Most people will agree that good leadership fuels performance. But what is good leadership? Some believe leading with a carrot brings out the best in people, whilst others believe people need strict boundaries to perform at their best.
The truth is that good leadership looks different in different contexts. It’s subjective; varying from company to company, team to team, project to project.
This is where leadership models come in; they can help assess a leader against the context of their environment. A good leader in one business might not necessarily be as successful in another.
At NSCG, our leadership framework looks at six key competencies: Leads others, understands self, delivers results, leads inclusively, thinks strategically and collaborates with impact. It’s been created, tried and tested by our experts who have decades of experience helping organisations accelerate performance. Grounded in globally recognised frameworks, our model evolves traditional theory to bring in line with the context of leading in the present day.
This series lifts the lid on these competencies, sharing insights from some of our experts. Here Lubna Haq shares just what it takes to be able to be an inclusive leader…
With research indicating that 1 in 4 employees don’t feel like they belong and only 31% stating that they believe leaders are inclusive, it shines a light on the work that still needs to be done when it comes to inclusive leadership.
Inclusive leadership isn’t just about the ability to manage a diverse workforce. Yes, it’s about a leader’s ability to yes create a culture without bias and allow individuals to feel valued and a sense of belonging, but also to leverage that diversity to better address diverse customer bases, markets, ideas, and talent pools.
There are three key traits that underpin this: building inclusive teams, promoting diversity and connecting people.
Build inclusive teams
Modern leaders need to focus on building a climate of belonging where every voice is heard, opportunities are equitably distributed, and conflict is sensitively resolved. With numbers such as the aforementioned, it’s not enough to just pay lip service; organisations need to act. In our experience, many organisations delay getting started on new ED&I initiatives, through a fear of getting it wrong or concerns that links to other workforce and talent initiatives are not yet fully thought through. However, leaders make more ground with inclusion where they have the courage to try new things and are prepared to trial initiatives and to make mistakes and learn from them – far more effective than doing nothing at all. Creating a space and environment where people are comfortable enough to share their ideas, thoughts, and importantly concerns, freely allows them to feel comfortable where they work. Leaders who role model a passion to understand others and to seek and embrace different perspectives, build trust and establish psychological safety.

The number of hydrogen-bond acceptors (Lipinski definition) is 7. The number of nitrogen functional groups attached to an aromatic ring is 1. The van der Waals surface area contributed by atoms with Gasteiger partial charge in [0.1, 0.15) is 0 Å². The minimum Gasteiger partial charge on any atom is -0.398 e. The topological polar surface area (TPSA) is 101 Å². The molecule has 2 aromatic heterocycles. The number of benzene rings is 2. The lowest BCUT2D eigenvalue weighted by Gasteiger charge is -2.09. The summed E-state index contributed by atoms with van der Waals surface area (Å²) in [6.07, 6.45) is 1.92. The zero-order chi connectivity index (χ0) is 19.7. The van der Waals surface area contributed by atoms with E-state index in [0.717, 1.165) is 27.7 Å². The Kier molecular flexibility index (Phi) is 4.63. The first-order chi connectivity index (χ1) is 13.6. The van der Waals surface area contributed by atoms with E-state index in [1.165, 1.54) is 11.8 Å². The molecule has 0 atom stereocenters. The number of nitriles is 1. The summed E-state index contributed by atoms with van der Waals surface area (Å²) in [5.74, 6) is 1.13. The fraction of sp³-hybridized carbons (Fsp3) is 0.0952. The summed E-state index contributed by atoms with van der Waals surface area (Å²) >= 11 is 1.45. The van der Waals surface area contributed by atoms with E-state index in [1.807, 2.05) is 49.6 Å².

In hiring, leaders who live this competency make a conscious effort not to hire in their own image, being aware of their own personal and unconscious biases and being willing to embrace building a team that pushes them and thinks differently to them and will challenge their thinking.
You can delve deeper into the impacts of Psychological Safety in our deep dive long-form piece here.
This trait is all about seeking out and embracing different perspectives. Such leaders demonstrate that they value diverse thinking and are more likely to create a workplace where people can be comfortable in taking risks, thinking outside the box and are comfortable expressing their opinions. This mindset values team members from different backgrounds, thinking styles and lived experiences.
In multinational work environments this also means a leader having their cultural antennae up- executing a plan in one market doesn’t equate with it being well received in another.
Leaders who are committed to building inclusive teams understand the importance of connecting people in meaningful ways. This involves bringing different perspectives together, often by widening their network beyond usual or obvious stakeholders.
We hear many leaders discussing the difficulty of connecting teams in a hybrid working world where flexibility is valued. Leaders demonstrating this trait will vary meet up arrangements and communication channels, utilising technologies so that team members feel empowered to contribute their best. These leaders also make a point of knowing their people and celebrate those who consistently exhibit the right behaviours and attitudes, even if they aren’t always in the spotlight for delivering big ticket results. Ensuring that not only those in the limelight or highly visible roles are rewarded sends a powerful message about your organisation’s commitment to its values and its people.